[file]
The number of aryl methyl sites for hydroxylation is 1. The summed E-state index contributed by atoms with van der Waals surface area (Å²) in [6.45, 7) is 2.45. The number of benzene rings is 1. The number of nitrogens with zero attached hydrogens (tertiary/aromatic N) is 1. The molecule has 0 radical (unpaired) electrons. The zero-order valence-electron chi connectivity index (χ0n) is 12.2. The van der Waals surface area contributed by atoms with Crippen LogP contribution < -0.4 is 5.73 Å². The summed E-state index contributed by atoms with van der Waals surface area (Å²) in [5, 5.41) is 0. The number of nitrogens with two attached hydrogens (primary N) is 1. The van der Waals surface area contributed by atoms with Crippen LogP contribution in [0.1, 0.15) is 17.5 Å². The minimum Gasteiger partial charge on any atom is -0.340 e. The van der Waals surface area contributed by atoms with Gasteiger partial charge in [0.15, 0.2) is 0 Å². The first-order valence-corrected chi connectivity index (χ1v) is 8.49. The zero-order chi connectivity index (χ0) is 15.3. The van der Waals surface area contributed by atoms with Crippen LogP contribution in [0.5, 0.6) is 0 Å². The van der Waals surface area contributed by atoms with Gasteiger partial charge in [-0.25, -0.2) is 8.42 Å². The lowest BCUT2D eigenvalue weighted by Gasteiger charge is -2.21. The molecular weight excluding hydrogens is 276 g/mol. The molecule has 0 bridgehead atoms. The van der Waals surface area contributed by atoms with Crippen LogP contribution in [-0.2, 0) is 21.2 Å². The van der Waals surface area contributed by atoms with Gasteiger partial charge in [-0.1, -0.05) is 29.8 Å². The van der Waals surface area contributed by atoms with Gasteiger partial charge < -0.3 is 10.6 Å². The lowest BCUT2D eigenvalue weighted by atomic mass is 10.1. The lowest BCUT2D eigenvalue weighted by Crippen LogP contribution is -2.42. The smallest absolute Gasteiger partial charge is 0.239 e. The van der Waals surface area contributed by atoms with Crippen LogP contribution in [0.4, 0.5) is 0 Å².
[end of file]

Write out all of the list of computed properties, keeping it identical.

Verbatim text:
The number of aryl methyl sites for hydroxylation is 1. The summed E-state index contributed by atoms with van der Waals surface area (Å²) in [6.45, 7) is 2.45. The number of benzene rings is 1. The number of nitrogens with zero attached hydrogens (tertiary/aromatic N) is 1. The molecule has 0 radical (unpaired) electrons. The zero-order valence-electron chi connectivity index (χ0n) is 12.2. The van der Waals surface area contributed by atoms with Crippen LogP contribution < -0.4 is 5.73 Å². The summed E-state index contributed by atoms with van der Waals surface area (Å²) in [5, 5.41) is 0. The number of nitrogens with two attached hydrogens (primary N) is 1. The van der Waals surface area contributed by atoms with Crippen LogP contribution in [0.1, 0.15) is 17.5 Å². The minimum Gasteiger partial charge on any atom is -0.340 e. The van der Waals surface area contributed by atoms with Gasteiger partial charge in [0.15, 0.2) is 0 Å². The first-order valence-corrected chi connectivity index (χ1v) is 8.49. The zero-order chi connectivity index (χ0) is 15.3. The van der Waals surface area contributed by atoms with Crippen LogP contribution in [0.5, 0.6) is 0 Å². The van der Waals surface area contributed by atoms with Gasteiger partial charge in [-0.25, -0.2) is 8.42 Å². The lowest BCUT2D eigenvalue weighted by Gasteiger charge is -2.21. The molecular weight excluding hydrogens is 276 g/mol. The molecule has 0 bridgehead atoms. The van der Waals surface area contributed by atoms with Crippen LogP contribution in [-0.2, 0) is 21.2 Å². The van der Waals surface area contributed by atoms with Gasteiger partial charge in [-0.1, -0.05) is 29.8 Å². The van der Waals surface area contributed by atoms with Gasteiger partial charge < -0.3 is 10.6 Å². The lowest BCUT2D eigenvalue weighted by atomic mass is 10.1. The lowest BCUT2D eigenvalue weighted by Crippen LogP contribution is -2.42. The smallest absolute Gasteiger partial charge is 0.239 e. The van der Waals surface area contributed by atoms with Crippen LogP contribution in [0.4, 0.5) is 0 Å².